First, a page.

- House of Representatives now want to remove all terms regarding to gender when referring to members and their families. Proposed changes to the rules of the House of Representatives would “honor all gender identities” by eliminating such specific terms as mother and father, son and daughter, and aunt and uncle. Instead, only gender-neutral terms such as “parent,” “child,” “sibling” and “parent’s sibling” would be allowed in the text of the House rules, according to the proposed changes. The proposed changes — which also include the establishment of a House “Office of Diversity and Inclusion” — will be voted on after the House convenes Sunday for the new 117th Congress. Speaker Nancy Pelosi says the new rules will make the House, “the most inclusive in history.”
- The Tanzanian government has approved the sale of bushmeat to the public, under strict guidelines. This follows an order by President John Magufuli that game meat-selling points be opened across the country to curb illegal hunting. Besides maintaining the overall cleanliness of the selling facilities, operators will be required to issue electronic receipts to buyers showing the source of the meat. Operators will need to slaughter animals at a licensed meat abattoir and surrender any “trophies”, including skull and skin unless they have a trophy ownership certificate.
- The Nepal government is preparing to transform revolving funds created by the Poverty Alleviation Fund into cooperatives. As per the proposed regulation, as many as 900,000 households, which are associated with 32,276 community organisations running the revolving funds, will be shareholders of the would-be cooperatives.
- Illegal squatters have invaded the ruins of the oldest city in the Americas, and made death threats against Ruth Shady, the celebrated Peruvian archaeologist who discovered the 5,000 year-old civilization. “They called the site’s lawyer and said if he continued to protect me they would kill him, along with me, and bury us five metres below the ground,” said Shady, 73. It is not the first time Shady has been threatened or attacked. In 2003, she was shot in the chest during an assault on the 626-hectare (1,546-acre) archaeological complex which was declared a Unesco world heritage site in 2009. “There is a feeling that there is no authority dedicated to the protection and defence of our heritage. It’s a huge worry,” she said.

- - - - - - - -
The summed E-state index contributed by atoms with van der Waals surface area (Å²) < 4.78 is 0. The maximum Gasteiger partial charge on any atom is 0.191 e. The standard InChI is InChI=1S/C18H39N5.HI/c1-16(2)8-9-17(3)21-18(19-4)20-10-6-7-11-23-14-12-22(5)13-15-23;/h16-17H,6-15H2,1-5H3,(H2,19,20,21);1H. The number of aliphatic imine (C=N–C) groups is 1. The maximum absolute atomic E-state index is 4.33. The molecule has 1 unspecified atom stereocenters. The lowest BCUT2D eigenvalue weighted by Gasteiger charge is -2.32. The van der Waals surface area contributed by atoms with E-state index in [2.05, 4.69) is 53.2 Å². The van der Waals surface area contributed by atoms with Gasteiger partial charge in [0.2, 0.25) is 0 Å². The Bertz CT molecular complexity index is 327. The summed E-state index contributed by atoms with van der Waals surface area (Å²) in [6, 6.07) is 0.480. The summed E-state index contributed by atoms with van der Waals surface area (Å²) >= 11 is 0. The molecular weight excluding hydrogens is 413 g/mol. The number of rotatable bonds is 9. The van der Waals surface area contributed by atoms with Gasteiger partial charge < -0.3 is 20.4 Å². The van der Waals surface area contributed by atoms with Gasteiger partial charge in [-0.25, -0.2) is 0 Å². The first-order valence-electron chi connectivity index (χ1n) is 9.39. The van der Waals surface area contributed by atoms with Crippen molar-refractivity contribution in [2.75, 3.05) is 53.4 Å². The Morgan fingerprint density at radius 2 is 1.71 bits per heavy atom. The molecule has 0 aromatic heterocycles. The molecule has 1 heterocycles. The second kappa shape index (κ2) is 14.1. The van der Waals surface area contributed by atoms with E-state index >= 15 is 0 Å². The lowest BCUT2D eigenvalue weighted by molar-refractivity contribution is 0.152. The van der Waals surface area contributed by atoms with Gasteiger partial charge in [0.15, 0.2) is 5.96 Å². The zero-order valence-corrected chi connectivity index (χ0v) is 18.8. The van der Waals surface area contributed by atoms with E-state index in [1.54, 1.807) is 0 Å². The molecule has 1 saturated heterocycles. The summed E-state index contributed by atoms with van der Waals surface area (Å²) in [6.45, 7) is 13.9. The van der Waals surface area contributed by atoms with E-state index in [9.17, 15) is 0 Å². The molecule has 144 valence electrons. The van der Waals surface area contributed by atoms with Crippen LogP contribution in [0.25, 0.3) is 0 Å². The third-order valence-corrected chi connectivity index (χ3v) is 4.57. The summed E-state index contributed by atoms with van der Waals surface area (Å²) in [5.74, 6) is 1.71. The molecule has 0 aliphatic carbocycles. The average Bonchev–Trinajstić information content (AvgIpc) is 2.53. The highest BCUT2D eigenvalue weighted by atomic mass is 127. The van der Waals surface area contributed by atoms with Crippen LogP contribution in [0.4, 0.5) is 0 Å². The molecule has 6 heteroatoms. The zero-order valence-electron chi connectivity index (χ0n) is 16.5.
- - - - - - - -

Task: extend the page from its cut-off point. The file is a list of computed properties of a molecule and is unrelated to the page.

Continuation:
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News Burst 4 January 2021 – Bonus IMG
Notable how the 100% of Natives have been reduced to a scary 0,7%… depressing, if Future Proves Past one would say this nation has no future…
News Burst 4 January 2021 – Bonus IMG
Bali’s iconic beaches are covered in tonnes of ugly rubbish. Authorities say that between 30 and 60 tonnes of trash is being collected from Bali’s best known beaches each day. Trash regularly invades Bali beaches at this time of year when the monsoon season begins, but authorities say it is worse than previous years. More and more plastic is ending up on the beaches and despite efforts to clean it up, the image of Bali is being tarnished by photographs showing the rubbish strewn around the beaches.
News Burst 4 January 2021 – Bonus Video
Triangle formation over Simi Valley.
News Burst 4 January 2021 – Earthquakes
1.027 °C / 1,880 °F
Future Mars missions will want to move underground for applications such as accessing water ice, or for hunting for microbial life under the surface, NASA noted. Why InSight failed to dig into the Martian surface came down to “unexpected properties” of the soil, the agency said, which proved harder to push through than the material that two previous Mars missions encountered. InSight’s extended mission will not only include quake monitoring, the craft will also collect data via a radio experiment to learn whether the planet’s core is solid or liquid.
Nepal – Fifteen different associations from the agriculture sector on Saturday announced the formation of a struggle committee and protest programmes against the government’s decision to introduce foreign investment in the agriculture sector.
Cetaceans like dolphins and whales will no longer be kept in Canadian aquariums after the government passed a bill that prohibits their captivity. The bill, S-203, was first proposed in 2015, and it was finally passed after three years of intense legislative battles. With the bill in effect, Canada has taken another step towards becoming more environmentally responsible.